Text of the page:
I’ve been working as Chief Representative in China for four year, mainly in the sourcing area. Since I was specialised in the same field and type of products, my main objective was to establish long-term suppliers in order to optimise the  cost / quality / delivery times of our products.

Some of the points that I will mention below may seem obvious, but from my own experience, and what I’ve seen others (small and medium enterprises) doing, the same mistakes are repeated over and over.

These are the tips I would give to anybody who starts sourcing from China:

Before your start sourcing

1. ALWAYS visit the factory.
Do not rely on the information on the internet. Even websites like Alibaba are not reliable enough when looking for suppliers. Sometimes a supplier is classified as a Golden Supplier for more than two years and when you visit the factory there is not much behind the online presence.
In order to find certain type of products the best way is to attend specific exhibitions.

When working on OEM projects where you want a product to be developed according to your specifications:
2. Prepare/ be ready with ALL required documents / specifications from the very beginning.

3. Check the production facilities in order to confirm that they produce what you expect.

4. Clarify and agree all technical aspects
Have a first meeting in order to make sure that you clarify and agree all the technical aspects of the product. Most of the times the standards and material specifications are different in China. Make sure you agree to use the ones that are equivalent / closest to what you need.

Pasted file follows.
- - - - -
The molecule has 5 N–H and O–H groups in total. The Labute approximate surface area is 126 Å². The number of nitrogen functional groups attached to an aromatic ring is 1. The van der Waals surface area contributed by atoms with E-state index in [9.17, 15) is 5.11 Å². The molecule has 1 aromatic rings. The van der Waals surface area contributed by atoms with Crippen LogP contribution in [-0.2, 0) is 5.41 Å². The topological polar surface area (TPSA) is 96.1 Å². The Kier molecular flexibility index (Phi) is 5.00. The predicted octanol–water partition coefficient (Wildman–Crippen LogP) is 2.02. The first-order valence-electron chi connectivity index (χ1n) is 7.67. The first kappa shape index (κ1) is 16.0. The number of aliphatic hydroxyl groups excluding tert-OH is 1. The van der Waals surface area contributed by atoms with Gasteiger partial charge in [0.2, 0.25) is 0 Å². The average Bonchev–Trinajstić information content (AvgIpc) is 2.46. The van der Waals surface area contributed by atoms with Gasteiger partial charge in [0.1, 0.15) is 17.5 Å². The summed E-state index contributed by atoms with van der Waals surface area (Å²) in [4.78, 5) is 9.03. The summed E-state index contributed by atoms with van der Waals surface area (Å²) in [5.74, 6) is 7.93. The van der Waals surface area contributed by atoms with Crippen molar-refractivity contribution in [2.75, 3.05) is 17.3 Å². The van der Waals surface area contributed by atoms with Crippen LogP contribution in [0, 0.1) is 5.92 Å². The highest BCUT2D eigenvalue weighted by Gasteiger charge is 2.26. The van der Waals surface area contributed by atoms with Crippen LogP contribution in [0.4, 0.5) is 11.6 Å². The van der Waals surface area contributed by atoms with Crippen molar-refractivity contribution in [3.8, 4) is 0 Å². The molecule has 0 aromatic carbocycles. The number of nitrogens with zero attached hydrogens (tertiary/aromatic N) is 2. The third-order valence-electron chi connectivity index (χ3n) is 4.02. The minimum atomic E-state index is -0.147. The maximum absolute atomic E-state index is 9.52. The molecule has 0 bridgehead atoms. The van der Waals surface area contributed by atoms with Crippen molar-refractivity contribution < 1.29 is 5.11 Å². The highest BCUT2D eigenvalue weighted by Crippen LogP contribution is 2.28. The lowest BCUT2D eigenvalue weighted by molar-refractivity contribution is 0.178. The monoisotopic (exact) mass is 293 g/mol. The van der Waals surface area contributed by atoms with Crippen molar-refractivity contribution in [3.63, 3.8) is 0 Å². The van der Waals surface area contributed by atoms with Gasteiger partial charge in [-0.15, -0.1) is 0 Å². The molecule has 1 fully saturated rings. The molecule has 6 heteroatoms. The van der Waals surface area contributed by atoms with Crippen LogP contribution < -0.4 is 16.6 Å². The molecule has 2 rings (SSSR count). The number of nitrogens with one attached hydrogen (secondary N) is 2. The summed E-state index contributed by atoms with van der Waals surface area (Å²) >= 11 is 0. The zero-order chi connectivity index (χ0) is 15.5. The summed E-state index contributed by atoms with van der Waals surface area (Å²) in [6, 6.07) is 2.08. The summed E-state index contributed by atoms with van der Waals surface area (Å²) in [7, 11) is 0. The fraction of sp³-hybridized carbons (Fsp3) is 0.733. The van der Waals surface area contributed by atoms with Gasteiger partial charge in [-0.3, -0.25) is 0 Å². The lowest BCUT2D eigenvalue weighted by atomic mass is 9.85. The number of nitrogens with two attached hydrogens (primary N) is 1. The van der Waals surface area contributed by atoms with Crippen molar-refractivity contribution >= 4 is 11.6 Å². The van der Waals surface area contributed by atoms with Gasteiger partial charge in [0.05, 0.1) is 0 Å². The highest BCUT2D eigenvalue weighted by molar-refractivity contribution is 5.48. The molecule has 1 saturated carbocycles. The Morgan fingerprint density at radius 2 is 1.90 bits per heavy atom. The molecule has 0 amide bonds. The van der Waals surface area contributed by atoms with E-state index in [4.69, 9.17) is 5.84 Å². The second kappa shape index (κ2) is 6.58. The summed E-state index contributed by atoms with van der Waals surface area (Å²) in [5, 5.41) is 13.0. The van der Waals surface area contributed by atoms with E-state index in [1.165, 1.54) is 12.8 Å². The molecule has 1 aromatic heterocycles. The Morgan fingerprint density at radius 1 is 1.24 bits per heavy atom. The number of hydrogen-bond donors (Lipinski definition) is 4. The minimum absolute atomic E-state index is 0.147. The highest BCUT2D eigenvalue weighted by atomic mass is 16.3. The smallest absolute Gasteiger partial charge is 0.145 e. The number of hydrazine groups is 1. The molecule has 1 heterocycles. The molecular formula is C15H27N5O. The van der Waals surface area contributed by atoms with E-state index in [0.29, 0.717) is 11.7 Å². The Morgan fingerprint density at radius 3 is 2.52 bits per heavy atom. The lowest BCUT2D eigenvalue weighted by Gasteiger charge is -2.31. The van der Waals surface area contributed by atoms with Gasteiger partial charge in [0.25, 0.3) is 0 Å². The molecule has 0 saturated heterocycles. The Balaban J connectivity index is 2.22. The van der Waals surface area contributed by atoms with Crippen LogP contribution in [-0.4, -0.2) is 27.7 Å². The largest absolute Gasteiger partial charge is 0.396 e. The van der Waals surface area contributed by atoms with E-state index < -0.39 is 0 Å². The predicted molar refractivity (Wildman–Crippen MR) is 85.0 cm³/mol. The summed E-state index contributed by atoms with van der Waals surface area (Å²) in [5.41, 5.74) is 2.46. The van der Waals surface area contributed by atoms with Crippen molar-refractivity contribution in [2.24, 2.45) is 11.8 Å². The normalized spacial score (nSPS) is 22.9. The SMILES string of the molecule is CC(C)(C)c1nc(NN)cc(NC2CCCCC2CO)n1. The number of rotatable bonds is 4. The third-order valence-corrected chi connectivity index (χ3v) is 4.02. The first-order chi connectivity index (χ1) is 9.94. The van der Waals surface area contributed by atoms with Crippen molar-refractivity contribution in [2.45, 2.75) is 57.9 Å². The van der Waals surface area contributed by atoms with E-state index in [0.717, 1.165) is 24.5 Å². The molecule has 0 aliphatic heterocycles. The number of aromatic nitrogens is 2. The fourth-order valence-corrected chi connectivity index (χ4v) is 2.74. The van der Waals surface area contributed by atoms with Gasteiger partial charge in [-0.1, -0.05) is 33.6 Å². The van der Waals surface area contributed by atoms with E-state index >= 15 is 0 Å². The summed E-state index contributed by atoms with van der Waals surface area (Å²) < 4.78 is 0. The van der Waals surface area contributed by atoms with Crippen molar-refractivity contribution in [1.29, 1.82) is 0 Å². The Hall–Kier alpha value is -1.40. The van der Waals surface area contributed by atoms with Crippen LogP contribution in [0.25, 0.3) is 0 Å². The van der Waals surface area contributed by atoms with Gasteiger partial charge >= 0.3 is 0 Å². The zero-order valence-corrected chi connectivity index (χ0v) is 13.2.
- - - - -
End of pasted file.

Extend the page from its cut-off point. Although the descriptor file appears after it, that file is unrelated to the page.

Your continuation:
5. Do not assume that because they work in a specific field they are familiar with foreign specifications / nomenclature.

6. Do not expect them to be proactive.
You have to confirm that they have read and studied all your specifications. Do not expect them to act in a proactive way. Most of the time, if they have doubts they will follow their normal procedures and use the most common or cheaper materials, which may not be suitable for your product.

7. ASK and CONFIRM as many times as you think is needed.
This way you will avoid future “surprises”.

8. Be prepared to be FLEXIBLE.
For some materials/standards you may not find the exact equivalent that you need. Be prepared to be FLEXIBLE, although avoiding any degradation in quality. Discuss with them in order to reach an agreement, and provide them with different solutions. Flexibility is a must when dealing with Chinese factories.

9. Changes during the manufacturing process will lead to terrible headaches, including renegotiating prices.

10. Make sure all the PACKING information is included in the initial requirements.

11.Do no trust anybody saying “Yes, I can do it”.
When starting to produce a new product in China do not trust anyone who says “Yes, I can do it” – even if they are already your suppliers. Normally small / medium factories are specialised in one type of product / technology. For example, a factory that works with certain type of forged steel will not work with cast steel, although the products may have the same usage.

12. Consider using some suppliers as “traders”.
If you do not work with very large volumes, try to group your products with only a few suppliers. Sometimes they can work as a “trader” in some of the parts you need, getting a better offer than the one you may have obtained alone.

Coming soon “21 Steps to Follow When Sourcing from China. Part II”